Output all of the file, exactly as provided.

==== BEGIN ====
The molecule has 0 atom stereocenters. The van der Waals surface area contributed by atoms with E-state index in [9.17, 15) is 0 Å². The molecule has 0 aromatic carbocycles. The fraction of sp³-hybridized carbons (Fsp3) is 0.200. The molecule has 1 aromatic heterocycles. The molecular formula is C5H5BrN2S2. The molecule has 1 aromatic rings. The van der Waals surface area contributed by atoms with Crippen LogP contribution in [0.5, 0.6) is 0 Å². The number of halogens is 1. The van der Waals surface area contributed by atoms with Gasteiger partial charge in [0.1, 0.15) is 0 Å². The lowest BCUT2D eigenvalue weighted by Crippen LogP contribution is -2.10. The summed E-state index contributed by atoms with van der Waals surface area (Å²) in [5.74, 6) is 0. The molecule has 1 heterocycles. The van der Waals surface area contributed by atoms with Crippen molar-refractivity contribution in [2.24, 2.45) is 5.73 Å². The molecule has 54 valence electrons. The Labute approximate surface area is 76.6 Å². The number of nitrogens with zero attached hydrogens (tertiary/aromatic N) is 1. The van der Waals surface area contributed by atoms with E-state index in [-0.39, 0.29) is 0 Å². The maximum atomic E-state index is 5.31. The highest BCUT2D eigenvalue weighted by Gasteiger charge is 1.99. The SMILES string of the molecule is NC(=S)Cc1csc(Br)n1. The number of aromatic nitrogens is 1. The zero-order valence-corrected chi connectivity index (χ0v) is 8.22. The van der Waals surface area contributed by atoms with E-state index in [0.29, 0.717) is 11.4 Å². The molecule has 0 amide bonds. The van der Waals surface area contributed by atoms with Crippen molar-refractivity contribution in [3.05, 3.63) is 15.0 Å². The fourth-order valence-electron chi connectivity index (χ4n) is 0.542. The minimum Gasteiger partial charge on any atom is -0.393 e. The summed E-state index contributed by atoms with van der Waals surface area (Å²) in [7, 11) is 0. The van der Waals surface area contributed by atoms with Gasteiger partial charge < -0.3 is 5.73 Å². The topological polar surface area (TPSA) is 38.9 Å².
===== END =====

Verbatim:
The molecule has 0 atom stereocenters. The van der Waals surface area contributed by atoms with E-state index in [9.17, 15) is 0 Å². The molecule has 0 aromatic carbocycles. The fraction of sp³-hybridized carbons (Fsp3) is 0.200. The molecule has 1 aromatic heterocycles. The molecular formula is C5H5BrN2S2. The molecule has 1 aromatic rings. The van der Waals surface area contributed by atoms with Crippen LogP contribution in [0.5, 0.6) is 0 Å². The number of halogens is 1. The van der Waals surface area contributed by atoms with Gasteiger partial charge in [0.1, 0.15) is 0 Å². The lowest BCUT2D eigenvalue weighted by Crippen LogP contribution is -2.10. The summed E-state index contributed by atoms with van der Waals surface area (Å²) in [5.74, 6) is 0. The molecule has 1 heterocycles. The van der Waals surface area contributed by atoms with Crippen molar-refractivity contribution in [2.24, 2.45) is 5.73 Å². The molecule has 54 valence electrons. The Labute approximate surface area is 76.6 Å². The number of nitrogens with zero attached hydrogens (tertiary/aromatic N) is 1. The van der Waals surface area contributed by atoms with E-state index in [-0.39, 0.29) is 0 Å². The maximum atomic E-state index is 5.31. The highest BCUT2D eigenvalue weighted by Gasteiger charge is 1.99. The SMILES string of the molecule is NC(=S)Cc1csc(Br)n1. The number of aromatic nitrogens is 1. The zero-order valence-corrected chi connectivity index (χ0v) is 8.22. The van der Waals surface area contributed by atoms with E-state index in [0.29, 0.717) is 11.4 Å². The molecule has 0 amide bonds. The van der Waals surface area contributed by atoms with Crippen molar-refractivity contribution in [3.05, 3.63) is 15.0 Å². The fourth-order valence-electron chi connectivity index (χ4n) is 0.542. The minimum Gasteiger partial charge on any atom is -0.393 e. The summed E-state index contributed by atoms with van der Waals surface area (Å²) in [7, 11) is 0. The van der Waals surface area contributed by atoms with Gasteiger partial charge < -0.3 is 5.73 Å². The topological polar surface area (TPSA) is 38.9 Å².